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Vexille - Movie

A movie directed by Fumihiko Sori.

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3 ½ Stars: A Complex Plot and Impressive Animation..But Misses the Potential for Dramatic Content

  • Mar 27, 2009

As a fan of Asian cinema, I've often wondered why I haven't reviewed more Japanese anime. Traditional anime has very complex storylines that can put most movies to shame. "VEXILLE" (a.k.a. Vexille 2077 Nihon Sakaku, Isolation) is from the same folks responsible for Appleseed and Ghost in the Shell: S.A.C.. Director Fumihiko Sori and writer Haruka Handa's latest is a blend of traditional 2 dimensional animation and 3-D effects that gives us a vision of a futuristic world. People who saw Appleseed may notice the similarities to Masamune Shirow's futuristic designs since they both worked on the 2004 hit animated film.

The story in "Vexille" begins as Daiwa Industries leads Japan in technological advancements as an attempt for Imperial Aspirations (recalls Japan in WWII). Daiwa began experimenting in extreme cloning, bio-engineering human tissue to combine with machine parts. Enraged with these experiments, the U.N. orders Japan to cease all activities. In retaliation, Japan sanctions a rule of total isolation from the rest of the world, and the country even goes as far as generating a magnetic force field around its borders.

After 10 years, American intelligence intercepts information that Japan has developed a procedure that can turn humans into cyborgs. A black ops group called "S.W.O.R.D." is sent to infiltrate isolated Japan to find the truth of this matter and stop it if necessary. Vexille, one of the commando units sent to Japan soon finds herself the lone survivor who may be able to stop Daiwa with its sinister plans. She hooks up with Maria and her gang of renegades to infiltrate Daiwa. But is Maria more than what she seems? The shocking secret may be more than they bargained for....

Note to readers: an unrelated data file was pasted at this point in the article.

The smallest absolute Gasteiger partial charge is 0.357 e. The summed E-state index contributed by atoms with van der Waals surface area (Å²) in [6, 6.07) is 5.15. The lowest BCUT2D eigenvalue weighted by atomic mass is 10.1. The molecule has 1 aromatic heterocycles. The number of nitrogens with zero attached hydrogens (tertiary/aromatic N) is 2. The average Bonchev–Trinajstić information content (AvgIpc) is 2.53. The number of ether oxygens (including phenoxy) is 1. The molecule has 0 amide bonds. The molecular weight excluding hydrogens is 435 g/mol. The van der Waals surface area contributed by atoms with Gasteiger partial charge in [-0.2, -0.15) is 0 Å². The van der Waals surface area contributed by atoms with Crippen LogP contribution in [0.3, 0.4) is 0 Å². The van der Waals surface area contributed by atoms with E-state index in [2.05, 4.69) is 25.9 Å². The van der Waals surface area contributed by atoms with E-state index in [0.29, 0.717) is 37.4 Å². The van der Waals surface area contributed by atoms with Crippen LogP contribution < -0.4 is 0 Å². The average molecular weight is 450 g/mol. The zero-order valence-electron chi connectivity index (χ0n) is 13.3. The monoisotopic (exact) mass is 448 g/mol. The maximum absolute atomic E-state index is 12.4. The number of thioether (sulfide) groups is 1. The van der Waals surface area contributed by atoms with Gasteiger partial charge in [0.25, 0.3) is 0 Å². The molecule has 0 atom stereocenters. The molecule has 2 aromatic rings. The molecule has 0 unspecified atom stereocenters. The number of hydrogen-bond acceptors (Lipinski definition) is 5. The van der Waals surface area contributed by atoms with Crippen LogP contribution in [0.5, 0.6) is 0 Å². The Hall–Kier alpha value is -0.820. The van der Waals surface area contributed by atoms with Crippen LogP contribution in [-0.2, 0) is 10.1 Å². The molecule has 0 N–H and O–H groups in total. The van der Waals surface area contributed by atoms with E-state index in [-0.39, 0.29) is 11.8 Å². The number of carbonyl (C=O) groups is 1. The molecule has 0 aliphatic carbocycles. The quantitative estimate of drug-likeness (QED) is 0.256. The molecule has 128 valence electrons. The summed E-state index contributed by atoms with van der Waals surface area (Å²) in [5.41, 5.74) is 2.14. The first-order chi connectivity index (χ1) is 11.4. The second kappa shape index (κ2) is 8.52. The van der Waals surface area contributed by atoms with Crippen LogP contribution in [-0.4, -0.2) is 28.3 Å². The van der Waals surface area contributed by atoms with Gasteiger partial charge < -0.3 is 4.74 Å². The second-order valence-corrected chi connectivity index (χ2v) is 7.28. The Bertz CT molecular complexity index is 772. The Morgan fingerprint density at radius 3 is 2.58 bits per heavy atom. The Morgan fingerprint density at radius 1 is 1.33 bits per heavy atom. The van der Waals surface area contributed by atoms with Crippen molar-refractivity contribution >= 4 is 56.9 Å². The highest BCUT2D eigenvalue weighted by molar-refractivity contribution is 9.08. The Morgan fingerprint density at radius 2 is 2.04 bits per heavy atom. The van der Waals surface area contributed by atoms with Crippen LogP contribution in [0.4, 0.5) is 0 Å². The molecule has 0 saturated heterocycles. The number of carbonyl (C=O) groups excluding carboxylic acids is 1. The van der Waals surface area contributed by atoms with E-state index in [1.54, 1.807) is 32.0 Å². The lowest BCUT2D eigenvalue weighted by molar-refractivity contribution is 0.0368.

I've read that "Vexille" wasn't such a huge hit when it came out in Japan. Perhaps, anime fans experienced some "cyberpunk" overload because there are quite a lot of features that show a futuristic world with "mechas" involved; or maybe because the plot in "Vexille" portrays the country as a "rogue" government in the world's eyes. I wouldn't know the true reason. But this original work by Sori and Handa seemed too similar to Shirow's past works. It incorporates familiar themes of the usual corporate entity that wants to play God, a strong-willed, gutsy but beautiful heroine, futuristic military weaponry and the premise of man vs. machine or the morality of man and machine. The film may actually be homage to Masamune Shirow.


The animation in "Vexille" is kind of a mixed bag. I loved the fact that the characters don't have the usual over-expressive "bulging" eyes, odd colored hair and perfect complexion. Vexille and Maria (as well the entire supporting cast) looked almost realistic in their features, it sidestepped the usual anime conventions that we're used to in the past. Their movements are also very fluid and smooth that outshines the motion capture in "Beowulf" but comes a lot short of the quality of the fantastic animation in "Final Fantasy: Advent Children". I also found it a bit amusing that Americans looked like they're mixed and still looked a tad Asian. (Not complaining, just stating an observation) Also, I saw this film in its original Japanese language; voice actors Yasuko Matsuyuri as sexy rebel, Maria (This character makes me want to become a cartoon) and Meisa Kuroki as Vexille do a very decent job in expressing emotions.




The film totally looks enchanting with the execution of CGI and traditional cell animation. The effects work by Oxybot is perfect for this type of movie. "Vexille" seems to borrow elements from Ghost in the Shell, Blade Runner and even Dune. (You'll be impressed once you see the "Jags") The one fault that the film has, that somewhat lost its effectiveness is the lack of dramatic impact. The story is deep enough to keep experienced viewers interested but the execution seemed a bit lackluster. It opted to settle for the usual histrionics and missed a fantastic opportunity for emotional content by exploring the dramatic repercussions of the film's main premise. Graphics can only carry an animated feature so far.